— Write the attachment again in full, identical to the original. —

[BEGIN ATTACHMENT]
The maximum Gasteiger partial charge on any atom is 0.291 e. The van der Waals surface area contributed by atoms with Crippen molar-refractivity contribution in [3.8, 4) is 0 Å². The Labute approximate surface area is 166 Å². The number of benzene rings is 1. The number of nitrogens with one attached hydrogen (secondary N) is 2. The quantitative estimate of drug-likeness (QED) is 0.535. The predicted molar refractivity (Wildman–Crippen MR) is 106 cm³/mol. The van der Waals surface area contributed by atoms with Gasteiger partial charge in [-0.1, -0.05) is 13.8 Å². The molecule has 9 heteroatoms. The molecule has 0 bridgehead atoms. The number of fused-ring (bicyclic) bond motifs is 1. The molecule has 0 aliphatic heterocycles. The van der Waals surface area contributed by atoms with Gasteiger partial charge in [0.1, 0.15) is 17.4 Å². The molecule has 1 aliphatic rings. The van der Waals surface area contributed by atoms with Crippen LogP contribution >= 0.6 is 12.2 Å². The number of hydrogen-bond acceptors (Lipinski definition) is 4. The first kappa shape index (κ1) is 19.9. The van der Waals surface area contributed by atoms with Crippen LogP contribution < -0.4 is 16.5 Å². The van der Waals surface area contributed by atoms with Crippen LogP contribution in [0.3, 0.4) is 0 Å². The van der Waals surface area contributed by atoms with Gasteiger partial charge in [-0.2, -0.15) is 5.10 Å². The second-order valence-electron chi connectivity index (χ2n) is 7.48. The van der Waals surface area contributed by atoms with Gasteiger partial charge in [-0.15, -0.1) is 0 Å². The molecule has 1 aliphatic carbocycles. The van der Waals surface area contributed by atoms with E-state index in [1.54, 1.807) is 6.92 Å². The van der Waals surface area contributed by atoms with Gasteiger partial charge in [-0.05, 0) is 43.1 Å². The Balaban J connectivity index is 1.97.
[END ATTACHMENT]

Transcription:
The maximum Gasteiger partial charge on any atom is 0.291 e. The van der Waals surface area contributed by atoms with Crippen molar-refractivity contribution in [3.8, 4) is 0 Å². The Labute approximate surface area is 166 Å². The number of benzene rings is 1. The number of nitrogens with one attached hydrogen (secondary N) is 2. The quantitative estimate of drug-likeness (QED) is 0.535. The predicted molar refractivity (Wildman–Crippen MR) is 106 cm³/mol. The van der Waals surface area contributed by atoms with Gasteiger partial charge in [-0.1, -0.05) is 13.8 Å². The molecule has 9 heteroatoms. The molecule has 0 bridgehead atoms. The number of fused-ring (bicyclic) bond motifs is 1. The molecule has 0 aliphatic heterocycles. The van der Waals surface area contributed by atoms with Gasteiger partial charge in [0.1, 0.15) is 17.4 Å². The molecule has 1 aliphatic rings. The van der Waals surface area contributed by atoms with Crippen LogP contribution >= 0.6 is 12.2 Å². The number of hydrogen-bond acceptors (Lipinski definition) is 4. The first kappa shape index (κ1) is 19.9. The van der Waals surface area contributed by atoms with Crippen LogP contribution < -0.4 is 16.5 Å². The van der Waals surface area contributed by atoms with Crippen LogP contribution in [0.3, 0.4) is 0 Å². The van der Waals surface area contributed by atoms with Gasteiger partial charge in [-0.2, -0.15) is 5.10 Å². The second-order valence-electron chi connectivity index (χ2n) is 7.48. The van der Waals surface area contributed by atoms with Gasteiger partial charge in [-0.15, -0.1) is 0 Å². The molecule has 1 aliphatic carbocycles. The van der Waals surface area contributed by atoms with E-state index in [1.54, 1.807) is 6.92 Å². The van der Waals surface area contributed by atoms with Gasteiger partial charge in [-0.05, 0) is 43.1 Å². The Balaban J connectivity index is 1.97.